Spring 2014 commencements tie UNCP record for largest graduating classes
by Jonathan Bym, Editor
Under shadows of tall pine trees and the Lowry Bell Tower at the university's historic quad, 626 undergraduates from the class of 2014 received their degrees at commencement on May 10.
A total of 173 students from the Graduate School on May 9 brought the graduation awards to 789 total degrees. That tied the record of most degrees conferred by a graduating class set at the spring 2013 commencement.
Undergraduates at their morning commencement continued a tradition set by Chancellor Carter walking across the Jones Bridge to the ceremony on the quad. (Photos by Jonathan Bym)
Air Force Brigadier General recalls years at UNCP
United States Air Force Brigadier General Allen Jamerson, a 1983 graduate of Pembroke State University with a Bachelor of Arts Degree in criminal justice and a Bachelor of Science in social work in 1986, delivered the commencement speech.
Jamerson is one of UNCP's most decorated alumni. Since graduating, he has worked through the ranks in the Air Force to be promoted to brigadier general in 2012. He currently is responsible for the physical security of the Air Force’s nuclear weapons and 37,000 active-duty and reserve forces.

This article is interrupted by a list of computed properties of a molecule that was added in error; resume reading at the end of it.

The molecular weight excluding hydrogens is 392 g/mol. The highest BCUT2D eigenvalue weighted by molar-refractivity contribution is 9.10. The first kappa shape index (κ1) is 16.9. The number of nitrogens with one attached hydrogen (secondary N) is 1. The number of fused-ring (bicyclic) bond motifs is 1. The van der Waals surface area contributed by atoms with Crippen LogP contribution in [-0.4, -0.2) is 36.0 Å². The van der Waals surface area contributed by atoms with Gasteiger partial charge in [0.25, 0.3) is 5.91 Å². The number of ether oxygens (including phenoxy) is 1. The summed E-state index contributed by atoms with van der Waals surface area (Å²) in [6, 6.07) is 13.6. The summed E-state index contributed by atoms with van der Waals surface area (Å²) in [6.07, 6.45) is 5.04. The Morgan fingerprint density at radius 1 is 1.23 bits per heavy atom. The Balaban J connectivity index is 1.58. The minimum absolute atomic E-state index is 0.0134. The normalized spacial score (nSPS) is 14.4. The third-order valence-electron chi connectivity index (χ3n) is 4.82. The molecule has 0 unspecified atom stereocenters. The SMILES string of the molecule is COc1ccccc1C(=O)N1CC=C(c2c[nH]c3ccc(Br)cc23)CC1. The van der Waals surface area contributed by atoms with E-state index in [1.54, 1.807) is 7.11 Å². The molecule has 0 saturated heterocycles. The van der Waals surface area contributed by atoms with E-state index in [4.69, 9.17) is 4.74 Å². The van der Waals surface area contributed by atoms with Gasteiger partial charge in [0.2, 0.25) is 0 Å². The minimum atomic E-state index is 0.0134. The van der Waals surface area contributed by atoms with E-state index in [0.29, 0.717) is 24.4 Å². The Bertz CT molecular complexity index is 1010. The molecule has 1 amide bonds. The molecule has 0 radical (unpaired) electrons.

Jamerson recalled his time at UNCP, his experiences in the Air Force, and what he says he has found to be keys to success.
While sitting at the 2014 undergraduate and graduate commencements, Jamerson recalled how he had wanted to be a commencement speaker one day. He challenged the graduates to wish for the same.
Jamerson told graduates he often is asked "what is the key to success." He replied with a phrase one of his Air Force commanders had said, "Do what brung you." He said that meant to be successful it is important to be true to yourself.
History professor awarded for teaching excellence
Dr. Weston Cook was honored during commencement when he received the UNC Board of Governors Award for Teaching Excellence. UNC Governor Joan Perry, M.D., presented the award to Dr. Cook, a professor in the history department, and read comments from his students.
The commencement ceremony lasted slightly longer than the two hours from 9-11 a.m., which the university had reserved for all railroad traffic on the nearby railroad tracks passing through campus to be stopped.